Although CBCT images are lower in contrast than computed tomography (CT) images, the soft and hard tissues are well visualized. Diagnostic benefit and dose detriment tradeoffs are important considerations in choosing radiographic procedures. Concern has recently been raised about the increasing numbers of CT examinations in the United States and the increased cancer risks, especially in children, from these examinations. Dental CBCT can be recommended as a dose-sparing technique compared with alternative standard medical CT scans for common oral and maxillofacial radiographic imaging tasks. Until we have clear evidence for a threshold dose below which our patients are not at risk, we must assume that radiography involves a small, but real, risk to our patients. CBCT volumes also allow reconstruction of 2D panoramic, lateral, anteroposterior, and axial x-rays, eliminating the need for additional radiographic acquisitions.
Although CBCT images show the soft-tissue surfaces accurately and therefore are excellent for displaying changes from growth, aging, or treatment, 3D photographs provide additional information about color and surface texture, as well as higher resolution of soft-tissue surfaces. Because of the low radiation dose, the soft tissues visualized in CBCT can have a somewhat roughened texture. Currently available software programs have tools for superimposition of 3D photographs on landmarks or surface-based regions in the soft tissues, but these soft-tissue structures are not stable enough to serve as superimposition references. The result is an unknown amount of distortion. Even though the patient “wow” factor with morphed 3D photos might be advantageous from a marketing perspective, no data validate the accuracy of the changes that are displayed to quantify them over time. It seems a desirable goal to combine CBCT and 3D photography.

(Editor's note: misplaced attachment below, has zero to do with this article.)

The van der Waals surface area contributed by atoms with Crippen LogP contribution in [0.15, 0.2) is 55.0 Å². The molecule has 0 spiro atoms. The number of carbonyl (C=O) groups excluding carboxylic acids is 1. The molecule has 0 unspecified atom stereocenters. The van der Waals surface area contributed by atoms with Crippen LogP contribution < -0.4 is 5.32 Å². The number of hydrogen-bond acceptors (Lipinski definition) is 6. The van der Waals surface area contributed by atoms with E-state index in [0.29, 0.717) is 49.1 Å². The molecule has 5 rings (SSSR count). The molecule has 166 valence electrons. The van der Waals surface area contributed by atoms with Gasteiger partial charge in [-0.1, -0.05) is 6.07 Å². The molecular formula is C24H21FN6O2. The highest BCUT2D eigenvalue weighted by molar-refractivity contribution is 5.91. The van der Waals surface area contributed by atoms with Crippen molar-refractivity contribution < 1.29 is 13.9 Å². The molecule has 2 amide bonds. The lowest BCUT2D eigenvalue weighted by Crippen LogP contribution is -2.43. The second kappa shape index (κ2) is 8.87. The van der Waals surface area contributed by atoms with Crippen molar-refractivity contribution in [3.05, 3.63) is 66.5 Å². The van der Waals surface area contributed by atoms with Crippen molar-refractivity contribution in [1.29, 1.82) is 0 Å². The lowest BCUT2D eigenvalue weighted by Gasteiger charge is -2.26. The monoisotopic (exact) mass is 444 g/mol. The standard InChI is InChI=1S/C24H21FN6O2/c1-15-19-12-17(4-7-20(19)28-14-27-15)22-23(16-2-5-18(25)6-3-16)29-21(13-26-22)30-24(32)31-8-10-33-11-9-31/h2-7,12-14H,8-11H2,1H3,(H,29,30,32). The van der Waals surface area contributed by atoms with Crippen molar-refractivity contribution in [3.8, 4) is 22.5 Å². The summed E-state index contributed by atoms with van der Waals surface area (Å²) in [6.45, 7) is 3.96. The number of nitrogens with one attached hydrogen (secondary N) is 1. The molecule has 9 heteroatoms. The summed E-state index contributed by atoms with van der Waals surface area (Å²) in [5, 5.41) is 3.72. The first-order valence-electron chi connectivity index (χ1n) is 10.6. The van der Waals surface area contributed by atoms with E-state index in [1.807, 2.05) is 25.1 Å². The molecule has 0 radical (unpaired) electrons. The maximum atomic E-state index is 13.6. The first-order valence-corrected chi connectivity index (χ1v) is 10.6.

There are problems in registering 3D soft-tissue photographs to CBCT soft tissues ( Fig 9 ). For 3D photographs and CBCT images obtained at close but separate times, Maal et al reported that the registration errors between 3D photographs and CBCT images were relatively large at the lateral neck and mouth, and around the eyes, with 90% to 95% of the error in the ±1.9-mm range. Even after exclusion of artifact regions from the matching process, 90% to 95% of the error was within ±1.5 mm. An important step toward overcoming these problems would be simultaneous acquisition of CBCT and 3D photographs, but that is not possible now and might not be in the future. Problems that need to be overcome with 3D photograph superimposition include (1) inadequate use of fiducials, (2) head position in acquisition, (3) soft-tissue capture errors, and (4) current use of nonrigid registration deformation of soft-tissue contours to allow matching of 3D photographs to CBCT soft tissues.